Tuesday, August 31, 2010

Blink and You'll Miss It

We have the cutest Hummingbird couple visiting us each day.

They come to sip nectar from the re-blooming flowers, especially the Monarda and every once in a while from the hummingbird feeder we have out.

When they whiz by me in the garden, I always realize that one-second too late who it was, and they're gone.

This time my daughter Morgan was nearby with her camera and managed to catch the hummingbird as it flew past! (You can see it against one of the white pillars.)


Monday, August 30, 2010

Dinner For Two?

These beautiful hibiscus remind me of very expensive hand-painted china plates. At almost 12 inches in diameter, they could hold a sizeable supper!

Alas, they are much too fragile and beautiful for such an ordinary purpose and will serve you better as nourishment for your eyes.

Friday, August 27, 2010

The Sentinel

Here stands one of my loyal guards hard at work scanning the horizon for our enemies. He stretches his neck high over the garden, ready to sound the alarm should he spot that most wily, stealthy and destructive adversary of all time, the squirrel!

Thursday, August 26, 2010

Look a Little Closer

Now that the flowers are finishing it seems the garden is becoming populated with all kinds of interesting creatures. This caterpillar looks like he is on his way to the arctic, or maybe he plans on staying here until December, when the ground will be covered in snow.

To view him properly click on the picture. Get a good look at that face, the whiskers, the eyebrows and those two black tufts of hair.

I wonder what his story is?

Monday, August 23, 2010

Beauty and Strength

A Monarch Butterfly spotted in the last days of summer here in Quebec, Canada. It is enjoying the incredibly sweet, incense-like smell of a Butterfly Bush (Buddleia) before it begins its migration to Mexico.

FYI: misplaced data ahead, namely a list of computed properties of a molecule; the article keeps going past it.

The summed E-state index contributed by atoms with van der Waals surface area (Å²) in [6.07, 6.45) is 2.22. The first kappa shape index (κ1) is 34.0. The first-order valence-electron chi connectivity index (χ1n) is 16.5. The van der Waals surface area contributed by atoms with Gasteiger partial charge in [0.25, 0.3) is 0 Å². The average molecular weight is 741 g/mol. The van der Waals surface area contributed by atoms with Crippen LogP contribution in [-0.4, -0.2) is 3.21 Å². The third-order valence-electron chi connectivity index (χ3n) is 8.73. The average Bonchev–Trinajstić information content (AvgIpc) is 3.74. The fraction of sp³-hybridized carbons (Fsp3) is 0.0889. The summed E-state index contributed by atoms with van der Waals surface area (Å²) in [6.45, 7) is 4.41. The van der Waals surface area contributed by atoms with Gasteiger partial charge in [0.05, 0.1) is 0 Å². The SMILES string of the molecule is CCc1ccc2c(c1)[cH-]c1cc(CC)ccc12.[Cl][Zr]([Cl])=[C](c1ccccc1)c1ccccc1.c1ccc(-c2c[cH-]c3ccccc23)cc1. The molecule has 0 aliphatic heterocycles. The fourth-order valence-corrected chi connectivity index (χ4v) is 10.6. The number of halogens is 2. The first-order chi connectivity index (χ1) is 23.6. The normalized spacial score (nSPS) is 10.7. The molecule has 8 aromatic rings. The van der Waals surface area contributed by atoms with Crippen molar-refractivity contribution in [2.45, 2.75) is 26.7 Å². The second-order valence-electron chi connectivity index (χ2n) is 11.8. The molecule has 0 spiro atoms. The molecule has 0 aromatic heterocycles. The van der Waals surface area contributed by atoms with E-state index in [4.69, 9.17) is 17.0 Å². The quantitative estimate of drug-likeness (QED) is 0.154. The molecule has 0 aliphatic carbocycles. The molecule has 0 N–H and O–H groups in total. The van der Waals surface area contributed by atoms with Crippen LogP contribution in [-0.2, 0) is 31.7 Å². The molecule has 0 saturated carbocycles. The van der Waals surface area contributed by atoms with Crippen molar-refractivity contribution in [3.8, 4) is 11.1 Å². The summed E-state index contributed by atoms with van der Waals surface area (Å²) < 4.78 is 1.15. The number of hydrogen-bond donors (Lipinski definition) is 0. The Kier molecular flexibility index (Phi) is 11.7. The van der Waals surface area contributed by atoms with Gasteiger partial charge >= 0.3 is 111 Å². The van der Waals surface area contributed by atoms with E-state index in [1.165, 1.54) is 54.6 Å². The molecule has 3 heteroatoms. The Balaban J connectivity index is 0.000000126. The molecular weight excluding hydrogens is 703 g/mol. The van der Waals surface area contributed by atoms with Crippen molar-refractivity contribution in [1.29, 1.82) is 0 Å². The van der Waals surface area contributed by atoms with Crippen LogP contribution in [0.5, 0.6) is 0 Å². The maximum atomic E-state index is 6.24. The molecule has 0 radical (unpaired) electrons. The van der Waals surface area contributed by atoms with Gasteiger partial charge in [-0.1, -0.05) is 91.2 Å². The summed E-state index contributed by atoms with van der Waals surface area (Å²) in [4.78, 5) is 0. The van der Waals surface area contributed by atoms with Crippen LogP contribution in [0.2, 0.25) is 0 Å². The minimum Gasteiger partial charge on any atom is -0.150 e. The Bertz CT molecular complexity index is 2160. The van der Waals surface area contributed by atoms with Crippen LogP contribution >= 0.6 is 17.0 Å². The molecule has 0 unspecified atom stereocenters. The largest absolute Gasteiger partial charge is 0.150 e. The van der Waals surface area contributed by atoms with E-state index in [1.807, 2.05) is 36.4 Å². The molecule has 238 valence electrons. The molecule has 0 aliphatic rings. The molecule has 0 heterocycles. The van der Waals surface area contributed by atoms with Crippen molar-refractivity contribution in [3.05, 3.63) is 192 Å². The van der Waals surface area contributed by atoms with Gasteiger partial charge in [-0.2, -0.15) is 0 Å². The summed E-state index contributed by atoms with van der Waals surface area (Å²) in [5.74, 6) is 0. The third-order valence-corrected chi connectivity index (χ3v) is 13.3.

Because of its amazing metamorphosis from caterpillar to beautiful butterfly, the Monarch is a symbol of transformation and change.

I think it is also a symbol for the wisdom we pass on from one generation to the next. Along the migration path the adult Monarch lays its eggs and dies shortly after. The eggs have been imprinted with the migration route and as soon as they mature, they will continue their parent's journey.

That something as fragile as a butterfly can travel across thousands of miles of rugged terrain at the mercy of temperature, wind, rain, predators and a limited food supply is nothing short of a miracle.

The orange and black stained-glass wings with their polka dot border also make the Monarch an eye-catching beauty.

I see it as just one more of the many miracles of nature; each one unique, each worth stopping for and appreciating.

Friday, August 20, 2010

Portal to Another Galaxy

Morning Glory, an aptly named flower because it blooms early in the morning. By mid-afternoon the flower curls into itself and disappears.

This dark blue/purple variety is so striking. It looks like the midnight sky is still lingering in the daylight.

A portal glowing deep within, a passage to another galaxy...

Thursday, August 19, 2010


Turn your face to the sun and the shadows will fall behind you.

Take a moment to admire a sunflower.

From far away or so close your nose is almost touching it, you can't help but be filled with a sense of wonder at the colour, the intricate seed pattern, the strength of the stalk, the size of the flower and the multitude of insects that race across its face!

The sun stands before you.


Wednesday, August 18, 2010

A Touch of Autumn

It's an early fall for the flowers. Echinacea are drooping their petals and pushing up their seed cones while the phlox continue to make the garden look cheerful.

This photo is such a mellow combination of old rose, mauve, white and green.

It's strange, but although I love my summer flowers, I am equally excited by the first signs of autumn.

Wednesday, August 4, 2010

Feel the Heat

Everything about this picture is wrong. The shutter speed was set too slow and the photo ended up blurry and over-exposed.

Then why do I like it so much?

It showed, in a way I could never have accomplished if I had been trying, the heat and vibrancy of an August field of Rudbeckia-hirta.

A field of sunshine!


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